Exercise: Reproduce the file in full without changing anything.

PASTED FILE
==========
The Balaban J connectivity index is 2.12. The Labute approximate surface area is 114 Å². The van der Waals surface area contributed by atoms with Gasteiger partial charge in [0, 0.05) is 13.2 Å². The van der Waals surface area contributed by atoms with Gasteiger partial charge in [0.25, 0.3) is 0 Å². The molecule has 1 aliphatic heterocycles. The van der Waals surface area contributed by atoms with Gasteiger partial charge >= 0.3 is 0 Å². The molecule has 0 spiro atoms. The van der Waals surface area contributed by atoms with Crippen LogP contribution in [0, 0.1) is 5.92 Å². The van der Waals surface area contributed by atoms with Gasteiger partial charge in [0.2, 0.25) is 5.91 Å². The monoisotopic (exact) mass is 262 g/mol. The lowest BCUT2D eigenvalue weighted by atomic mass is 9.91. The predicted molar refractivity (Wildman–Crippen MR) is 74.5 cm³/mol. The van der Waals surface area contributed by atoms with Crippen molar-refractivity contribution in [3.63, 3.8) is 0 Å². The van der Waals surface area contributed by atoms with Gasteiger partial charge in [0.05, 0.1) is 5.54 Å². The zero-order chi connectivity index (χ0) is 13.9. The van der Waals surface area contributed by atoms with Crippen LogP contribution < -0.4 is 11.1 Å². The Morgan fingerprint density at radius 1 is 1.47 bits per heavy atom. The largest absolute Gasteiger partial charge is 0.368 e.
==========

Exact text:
The Balaban J connectivity index is 2.12. The Labute approximate surface area is 114 Å². The van der Waals surface area contributed by atoms with Gasteiger partial charge in [0, 0.05) is 13.2 Å². The van der Waals surface area contributed by atoms with Gasteiger partial charge in [0.25, 0.3) is 0 Å². The molecule has 1 aliphatic heterocycles. The van der Waals surface area contributed by atoms with Gasteiger partial charge >= 0.3 is 0 Å². The molecule has 0 spiro atoms. The van der Waals surface area contributed by atoms with Crippen LogP contribution in [0, 0.1) is 5.92 Å². The van der Waals surface area contributed by atoms with Gasteiger partial charge in [0.2, 0.25) is 5.91 Å². The monoisotopic (exact) mass is 262 g/mol. The lowest BCUT2D eigenvalue weighted by atomic mass is 9.91. The predicted molar refractivity (Wildman–Crippen MR) is 74.5 cm³/mol. The van der Waals surface area contributed by atoms with Crippen molar-refractivity contribution in [3.63, 3.8) is 0 Å². The van der Waals surface area contributed by atoms with Gasteiger partial charge in [0.05, 0.1) is 5.54 Å². The zero-order chi connectivity index (χ0) is 13.9. The van der Waals surface area contributed by atoms with Crippen LogP contribution < -0.4 is 11.1 Å². The Morgan fingerprint density at radius 1 is 1.47 bits per heavy atom. The largest absolute Gasteiger partial charge is 0.368 e.